I started with a simple implementation of Perlin noise. Using just one Perlin noise layer created a very smooth, but unnatural variation of bumps.
To fix this, I made a serializable class that represents a layer of noise, containing a float that adjusts the scale, and intensity of that noise layer.
Then, layering all of these together creates a much more realistic and natural look to the terrain.
To place each block, I made a for loop that goes through an X and Y value. It calculates the height using those values, adjusted by a seed, and the variables of the noise layer class. Using a seed with the Perlin noise algorithm is great because every seed will give a different result, and it means the same terrain can be generated from any computer with only the same seed.
Next, I added colours to each block. I did this by making a list of height levels with different colours that the block placement loop checks to see which colour it should be assigned.
I built a tool that would visualise the terrain before the terrain has been generated. This way, I could experiment with different noise values without waiting for the map to generate first, and this saved a lot of time.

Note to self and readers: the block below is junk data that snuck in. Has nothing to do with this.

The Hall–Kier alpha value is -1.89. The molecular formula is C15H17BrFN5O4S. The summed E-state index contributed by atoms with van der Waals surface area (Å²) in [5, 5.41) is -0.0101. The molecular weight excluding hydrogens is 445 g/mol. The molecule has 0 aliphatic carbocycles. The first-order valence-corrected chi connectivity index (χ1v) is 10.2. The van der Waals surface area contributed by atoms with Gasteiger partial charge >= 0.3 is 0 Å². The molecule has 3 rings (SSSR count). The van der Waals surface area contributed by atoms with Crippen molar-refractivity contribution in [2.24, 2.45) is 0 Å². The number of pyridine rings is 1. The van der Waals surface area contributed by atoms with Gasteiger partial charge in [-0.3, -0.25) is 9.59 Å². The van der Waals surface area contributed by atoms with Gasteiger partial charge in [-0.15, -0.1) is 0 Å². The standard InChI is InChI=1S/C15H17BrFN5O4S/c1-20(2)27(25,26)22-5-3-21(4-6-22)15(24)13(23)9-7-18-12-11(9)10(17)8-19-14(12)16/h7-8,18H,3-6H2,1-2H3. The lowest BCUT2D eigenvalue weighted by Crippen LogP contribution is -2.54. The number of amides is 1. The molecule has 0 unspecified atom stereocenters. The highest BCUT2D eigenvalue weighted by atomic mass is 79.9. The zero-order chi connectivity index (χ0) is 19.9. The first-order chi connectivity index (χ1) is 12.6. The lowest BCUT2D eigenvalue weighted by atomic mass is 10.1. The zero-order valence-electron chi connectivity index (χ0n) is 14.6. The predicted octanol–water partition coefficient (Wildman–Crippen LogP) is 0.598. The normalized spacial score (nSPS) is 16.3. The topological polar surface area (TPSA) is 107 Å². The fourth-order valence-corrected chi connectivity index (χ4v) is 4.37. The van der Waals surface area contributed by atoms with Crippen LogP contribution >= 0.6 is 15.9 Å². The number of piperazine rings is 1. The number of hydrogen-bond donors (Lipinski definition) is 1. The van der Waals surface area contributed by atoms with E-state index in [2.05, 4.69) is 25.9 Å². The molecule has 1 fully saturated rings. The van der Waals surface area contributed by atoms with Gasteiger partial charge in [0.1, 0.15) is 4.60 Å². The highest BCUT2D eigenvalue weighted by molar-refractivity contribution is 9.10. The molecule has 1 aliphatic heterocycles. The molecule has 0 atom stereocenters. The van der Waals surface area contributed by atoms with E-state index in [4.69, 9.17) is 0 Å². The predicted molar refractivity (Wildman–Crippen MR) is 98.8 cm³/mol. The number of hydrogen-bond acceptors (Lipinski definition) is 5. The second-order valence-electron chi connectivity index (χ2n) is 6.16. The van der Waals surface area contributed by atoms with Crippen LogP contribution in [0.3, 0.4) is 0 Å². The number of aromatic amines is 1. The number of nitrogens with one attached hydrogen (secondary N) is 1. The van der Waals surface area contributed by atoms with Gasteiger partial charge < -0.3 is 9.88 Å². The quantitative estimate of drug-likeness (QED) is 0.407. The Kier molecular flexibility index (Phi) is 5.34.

When a block is created, it loops downwards on the Y-axis and places blocks until it gets to a predefined value. In this version, each separate colour was grouped in separate GameObjects and would ultimately those blocks were combined into a single mesh.
The problem with spawning individual cubes is that every face of the cube is rendered by Unity, and it made the game extremely laggy depending on the number of blocks in the level. Also, when the blocks were not combined into a single mesh, it was even laggier which meant there was not really any way to add a player that can edit blocks or even move around. These problems are solved in later blog posts.